After months of debate, Gov. Gavin Newsom and California’s Democrats have reached a budget agreement on a gas tax break in the face of rising gas prices.
“California’s budget is addressing the state’s most pressing needs and prioritizing putting dollars back into the pockets of millions of Californians struggling with global inflation and rising prices for everything from gasoline to food,” Newsom, Senate President Pro Tem Toni G. Atkins (D-San Diego) and Congregation Speaker Anthony Rendon (D-Lakewood) in a joint statement.
- The plan provides $9.5 billion in tax refunds for Californians, giving families up to $1,050 this fall.
Sliding income scale
The plan would provide reimbursements on a tiered scale based on three income brackets:
- A person earning up to $75,000 per year would receive a refund of $350, which would double to $700 for joint applicants earning up to $150,000. Households would receive an additional payment of $350 if they claimed dependents, for a maximum refund of $1,050.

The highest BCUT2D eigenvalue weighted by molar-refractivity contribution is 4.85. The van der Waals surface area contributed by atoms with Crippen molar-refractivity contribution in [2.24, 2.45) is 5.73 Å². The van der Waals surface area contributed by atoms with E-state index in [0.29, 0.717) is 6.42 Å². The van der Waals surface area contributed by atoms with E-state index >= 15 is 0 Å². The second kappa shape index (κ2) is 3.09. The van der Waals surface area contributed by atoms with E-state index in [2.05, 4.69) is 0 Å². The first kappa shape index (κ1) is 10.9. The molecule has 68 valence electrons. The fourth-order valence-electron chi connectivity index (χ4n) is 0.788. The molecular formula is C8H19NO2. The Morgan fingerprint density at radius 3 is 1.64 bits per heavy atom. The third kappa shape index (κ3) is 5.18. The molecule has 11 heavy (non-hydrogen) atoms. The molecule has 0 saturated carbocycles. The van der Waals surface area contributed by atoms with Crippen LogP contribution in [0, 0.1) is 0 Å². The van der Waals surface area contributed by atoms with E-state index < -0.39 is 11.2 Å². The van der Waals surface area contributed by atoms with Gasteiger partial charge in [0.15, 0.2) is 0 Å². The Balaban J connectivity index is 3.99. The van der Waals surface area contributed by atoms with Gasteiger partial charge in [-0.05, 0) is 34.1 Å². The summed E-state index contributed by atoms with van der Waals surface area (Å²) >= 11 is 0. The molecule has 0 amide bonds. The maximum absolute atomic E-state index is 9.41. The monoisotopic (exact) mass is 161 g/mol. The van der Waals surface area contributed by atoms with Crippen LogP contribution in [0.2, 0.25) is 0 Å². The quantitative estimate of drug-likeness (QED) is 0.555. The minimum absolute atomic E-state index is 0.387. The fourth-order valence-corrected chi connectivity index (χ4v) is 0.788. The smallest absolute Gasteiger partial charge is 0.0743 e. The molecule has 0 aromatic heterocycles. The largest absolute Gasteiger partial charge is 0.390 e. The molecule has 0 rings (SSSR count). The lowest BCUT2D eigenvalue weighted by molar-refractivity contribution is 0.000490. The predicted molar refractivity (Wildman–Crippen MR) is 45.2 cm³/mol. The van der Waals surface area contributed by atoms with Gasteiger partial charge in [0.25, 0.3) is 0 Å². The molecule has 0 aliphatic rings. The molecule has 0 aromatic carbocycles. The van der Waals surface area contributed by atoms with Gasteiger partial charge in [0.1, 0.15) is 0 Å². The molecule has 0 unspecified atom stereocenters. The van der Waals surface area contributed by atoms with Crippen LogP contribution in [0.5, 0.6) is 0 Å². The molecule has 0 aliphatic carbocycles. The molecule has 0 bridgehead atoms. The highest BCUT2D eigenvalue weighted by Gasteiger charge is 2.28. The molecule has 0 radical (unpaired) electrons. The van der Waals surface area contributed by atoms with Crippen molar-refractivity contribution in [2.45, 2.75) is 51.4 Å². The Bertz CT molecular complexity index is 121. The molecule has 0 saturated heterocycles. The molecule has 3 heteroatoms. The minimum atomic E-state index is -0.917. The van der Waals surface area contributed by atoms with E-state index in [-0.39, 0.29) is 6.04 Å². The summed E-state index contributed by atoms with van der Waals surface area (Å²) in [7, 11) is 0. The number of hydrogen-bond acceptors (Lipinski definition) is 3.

- At the next income level, individual filers earning up to $125,000 would get a $250 rebate. Households applying together and earning up to $250,000 would receive $500. Children or other dependents would qualify the taxpayer for an additional payment of $250, giving families in the income bracket entitlement to a total of up to $750.
- Individuals earning up to $250,000 would receive $200, and joint applicants earning up to $500,000 would receive $400. Households with dependents would receive an additional $200, making this income bracket eligible for a maximum of $600.
- Though Newsom initially hoped to put money back in people’s pockets this summer, disagreements among Democrats in the state Capitol delayed the schedule by months. Refunds to offset the highest fuel costs of any state in the nation probably won’t go out until October.
- A deal was announced on Sunday. However, the plan has yet to be voted on in the Senate and the state assembly, which is expected to take place later this week.
federal gas tax relief
- Last week, President Biden asked Congress to suspend the state gas tax until September, a move he said could save 18 cents a gallon and “give just a little relief to families.” It’s not clear if Biden can persuade Congress to join the fuel tax holiday, as Republicans and some Democrats have been skeptical that it would ultimately result in drivers saving money.
https://www.latimes.com/california/story/2022-06-27/what-will-i-get-from-californias-9-5-billion-gas-tax-relief-plan-what-you-need-to-know What will I get from California’s $9.5-billion gas tax relief plan?